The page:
Tsubasa Chronicle Original Soundtrack - Future Soundscape I
The last time that I fell in love with an anime series purely because of its music was .hack//SIGN, and it's happened again with Tsubasa Chronicle, the latest CLAMP manga to be adapted into an anime series. This is not surprising, however, as Yuki Kajiura is the mastermind behind the music for both series.
The CD, which contains music from the first half of the series, saw its Japanese release in August. The disc runs to just under sixty minutes, and includes vastly different pieces, from the beautiful to the dark and somber.
The limited edition CD cover is basically the same as the regular edition, with an image of Syaoran holding Sakura in his arms, with the sun setting over the land of Clow, with ruins behind them. However, for this version, the image is extended to show Syaoran with a golden staff, from the cover of the hardback Japanese edition of the first volume of the manga. The deep red tones come off well, contrasting with the pale colors of Sakura's dress and the green of Syaoran's cloak.
"Ship of Fools" is the first piece on the CD. We first hear it in episode one, and it introduces the female chorale that provides backing to several of the best pieces on the CD. A creepy song full of strange echoing samples, "Ship of Fools" is a herald of trouble, serving as the villains' theme.
Next up is a TV-sized version of "BLAZE," the opening song by JPOP artist KINYA. Personally, I've rarely encountered an opening song that I didn't like or that didn't seem to fit with the anime. "BLAZE," with its rhythmic drumbeat, keyboard and electric guitar, pulls you into the Tsubasa Chronicle experience. It takes the themes of lost memories and traveling through unknown worlds to heart, and it provides a breathtaking opening to the series.
"Believe" uses violins and a hint of their larger cousin, the double base. The speed at which the track passes means that itís not a sedate piece of music, but it is still beautiful to the ears.
Using the koto and harp to create authentic Japanese-sounding samples, along with a synthesizer and saxophone, "Black Sword" is the theme of the land of Nihon, and of Princess Tomoyo and Kurogane. The tempo makes it feel like a warrior's piece, but it also seems somewhat chaotic at times.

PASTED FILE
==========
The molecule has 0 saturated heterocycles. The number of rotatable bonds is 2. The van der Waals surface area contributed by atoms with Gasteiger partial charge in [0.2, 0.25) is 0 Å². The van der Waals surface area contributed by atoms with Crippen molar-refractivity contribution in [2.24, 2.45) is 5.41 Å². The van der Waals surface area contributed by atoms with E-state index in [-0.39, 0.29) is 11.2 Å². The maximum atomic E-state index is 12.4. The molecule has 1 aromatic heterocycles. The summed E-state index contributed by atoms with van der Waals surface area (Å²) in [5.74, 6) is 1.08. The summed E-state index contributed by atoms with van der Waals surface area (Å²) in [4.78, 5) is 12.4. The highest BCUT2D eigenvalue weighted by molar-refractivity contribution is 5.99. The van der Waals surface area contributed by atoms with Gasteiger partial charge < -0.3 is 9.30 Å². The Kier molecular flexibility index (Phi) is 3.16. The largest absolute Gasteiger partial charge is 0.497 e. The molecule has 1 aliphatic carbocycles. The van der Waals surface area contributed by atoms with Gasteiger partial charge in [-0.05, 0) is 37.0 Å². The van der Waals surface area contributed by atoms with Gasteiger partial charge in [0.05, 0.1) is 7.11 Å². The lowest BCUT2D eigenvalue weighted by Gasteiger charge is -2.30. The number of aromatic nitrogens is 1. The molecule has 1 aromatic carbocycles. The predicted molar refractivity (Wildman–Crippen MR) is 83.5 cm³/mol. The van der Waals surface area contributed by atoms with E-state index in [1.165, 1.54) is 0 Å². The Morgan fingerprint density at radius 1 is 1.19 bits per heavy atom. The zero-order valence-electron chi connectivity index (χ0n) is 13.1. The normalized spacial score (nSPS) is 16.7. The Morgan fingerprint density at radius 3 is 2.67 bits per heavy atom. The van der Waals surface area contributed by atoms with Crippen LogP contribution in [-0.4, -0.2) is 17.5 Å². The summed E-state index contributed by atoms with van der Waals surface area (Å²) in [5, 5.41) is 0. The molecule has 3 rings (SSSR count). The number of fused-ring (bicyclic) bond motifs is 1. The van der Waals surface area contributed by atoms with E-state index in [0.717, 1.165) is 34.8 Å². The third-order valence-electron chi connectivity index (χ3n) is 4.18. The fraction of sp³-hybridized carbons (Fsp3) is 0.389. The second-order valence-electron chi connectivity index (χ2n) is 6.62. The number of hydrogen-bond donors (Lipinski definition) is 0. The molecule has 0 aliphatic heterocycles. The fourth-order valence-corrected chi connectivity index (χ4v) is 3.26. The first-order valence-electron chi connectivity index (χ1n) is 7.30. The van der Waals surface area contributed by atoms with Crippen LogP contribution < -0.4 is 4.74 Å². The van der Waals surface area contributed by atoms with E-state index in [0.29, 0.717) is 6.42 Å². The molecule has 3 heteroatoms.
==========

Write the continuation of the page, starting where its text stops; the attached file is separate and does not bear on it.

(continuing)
Magician and all-round nice guy Fai gets his own theme in "Strange Games." This piece combines flute-like pipes with a fast beat, but it also sounds distinctly foreign, almost Arabian. It makes me think of distant unexplored lands, much like Fai's home of Ceres, with its starry skies and floating islands.
"Break the Sword of Justice" retains the use of flutes and violins; however, it uses drums and various other instruments to create a beat before fading off in a crescendo. It seems almost too short, but it mixes in so many instruments and styles that you receive a lot of sound in one short track.
"You Are My Love" is the first of several vocal tracks featured in the series, and this version is sung badly in English by Eri Itou. "You Are My Love" is one of Sakura's themes, and I much prefer the Japanese version sung by Sakura's seiyuu Yui Makino.
"Dewdrops" is the first track that truly makes me want to cry. Violins evoke the essence of Syaoran's sadness and despair in those moments alone with Sakura when he realizes that things are never going to be the same. Yet it is also one of the strongest pieces on the soundtrack, as it plays a vital part in reminding listeners that Syaoran's quest is not all fun and games.
"Tsubasa" is the second of Sakura's image songs. Sung by FrictionJunction KAORI, it is in English, but it comes across better than "You Are My Love." I actually prefer the English language version to "Tsubasa no Yume," the second version sung in Japanese by Yui Makino on the second soundtrack for Tsubasa Chronicle.